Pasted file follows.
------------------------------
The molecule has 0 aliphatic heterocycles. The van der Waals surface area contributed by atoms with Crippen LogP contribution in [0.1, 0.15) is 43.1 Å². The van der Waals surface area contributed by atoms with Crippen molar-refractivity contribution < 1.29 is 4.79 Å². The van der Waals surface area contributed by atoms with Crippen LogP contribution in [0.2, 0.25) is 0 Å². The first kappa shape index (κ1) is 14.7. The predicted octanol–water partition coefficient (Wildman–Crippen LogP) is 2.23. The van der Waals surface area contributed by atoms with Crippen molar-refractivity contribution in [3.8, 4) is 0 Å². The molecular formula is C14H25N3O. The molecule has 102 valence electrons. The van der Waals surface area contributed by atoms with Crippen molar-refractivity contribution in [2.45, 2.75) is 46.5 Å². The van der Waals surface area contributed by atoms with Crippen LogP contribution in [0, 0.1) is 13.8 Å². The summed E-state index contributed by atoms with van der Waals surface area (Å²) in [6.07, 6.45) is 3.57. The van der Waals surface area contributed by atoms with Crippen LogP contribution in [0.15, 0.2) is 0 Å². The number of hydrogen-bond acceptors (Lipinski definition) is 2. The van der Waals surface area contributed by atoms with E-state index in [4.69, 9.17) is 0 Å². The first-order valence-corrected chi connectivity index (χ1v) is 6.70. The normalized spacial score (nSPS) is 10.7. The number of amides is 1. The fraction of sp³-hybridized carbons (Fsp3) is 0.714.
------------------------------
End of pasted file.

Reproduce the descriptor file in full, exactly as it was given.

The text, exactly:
The molecule has 0 aliphatic heterocycles. The van der Waals surface area contributed by atoms with Crippen LogP contribution in [0.1, 0.15) is 43.1 Å². The van der Waals surface area contributed by atoms with Crippen molar-refractivity contribution < 1.29 is 4.79 Å². The van der Waals surface area contributed by atoms with Crippen LogP contribution in [0.2, 0.25) is 0 Å². The first kappa shape index (κ1) is 14.7. The predicted octanol–water partition coefficient (Wildman–Crippen LogP) is 2.23. The van der Waals surface area contributed by atoms with Crippen molar-refractivity contribution in [3.8, 4) is 0 Å². The molecular formula is C14H25N3O. The molecule has 102 valence electrons. The van der Waals surface area contributed by atoms with Crippen molar-refractivity contribution in [2.45, 2.75) is 46.5 Å². The van der Waals surface area contributed by atoms with Crippen LogP contribution in [0, 0.1) is 13.8 Å². The summed E-state index contributed by atoms with van der Waals surface area (Å²) in [6.07, 6.45) is 3.57. The van der Waals surface area contributed by atoms with Crippen LogP contribution in [0.15, 0.2) is 0 Å². The number of hydrogen-bond acceptors (Lipinski definition) is 2. The van der Waals surface area contributed by atoms with E-state index in [4.69, 9.17) is 0 Å². The first-order valence-corrected chi connectivity index (χ1v) is 6.70. The normalized spacial score (nSPS) is 10.7. The number of amides is 1. The fraction of sp³-hybridized carbons (Fsp3) is 0.714.